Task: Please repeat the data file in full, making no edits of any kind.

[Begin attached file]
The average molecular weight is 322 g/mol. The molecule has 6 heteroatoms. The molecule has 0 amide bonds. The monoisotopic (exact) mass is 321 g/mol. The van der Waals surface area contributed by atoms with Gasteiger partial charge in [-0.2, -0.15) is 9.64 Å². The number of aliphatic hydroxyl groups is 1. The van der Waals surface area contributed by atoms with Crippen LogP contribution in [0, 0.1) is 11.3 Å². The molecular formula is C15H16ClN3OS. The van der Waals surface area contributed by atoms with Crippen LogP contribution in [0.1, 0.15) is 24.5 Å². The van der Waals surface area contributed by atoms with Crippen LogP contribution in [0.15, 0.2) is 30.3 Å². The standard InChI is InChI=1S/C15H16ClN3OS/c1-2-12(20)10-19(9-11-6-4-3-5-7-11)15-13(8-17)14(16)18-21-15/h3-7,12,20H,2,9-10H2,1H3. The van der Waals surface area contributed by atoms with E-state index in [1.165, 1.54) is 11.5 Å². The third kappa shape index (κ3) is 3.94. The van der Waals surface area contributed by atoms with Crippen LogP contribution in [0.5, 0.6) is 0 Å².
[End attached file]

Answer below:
The average molecular weight is 322 g/mol. The molecule has 6 heteroatoms. The molecule has 0 amide bonds. The monoisotopic (exact) mass is 321 g/mol. The van der Waals surface area contributed by atoms with Gasteiger partial charge in [-0.2, -0.15) is 9.64 Å². The number of aliphatic hydroxyl groups is 1. The van der Waals surface area contributed by atoms with Crippen LogP contribution in [0, 0.1) is 11.3 Å². The molecular formula is C15H16ClN3OS. The van der Waals surface area contributed by atoms with Crippen LogP contribution in [0.1, 0.15) is 24.5 Å². The van der Waals surface area contributed by atoms with Crippen LogP contribution in [0.15, 0.2) is 30.3 Å². The standard InChI is InChI=1S/C15H16ClN3OS/c1-2-12(20)10-19(9-11-6-4-3-5-7-11)15-13(8-17)14(16)18-21-15/h3-7,12,20H,2,9-10H2,1H3. The van der Waals surface area contributed by atoms with E-state index in [1.165, 1.54) is 11.5 Å². The third kappa shape index (κ3) is 3.94. The van der Waals surface area contributed by atoms with Crippen LogP contribution in [0.5, 0.6) is 0 Å².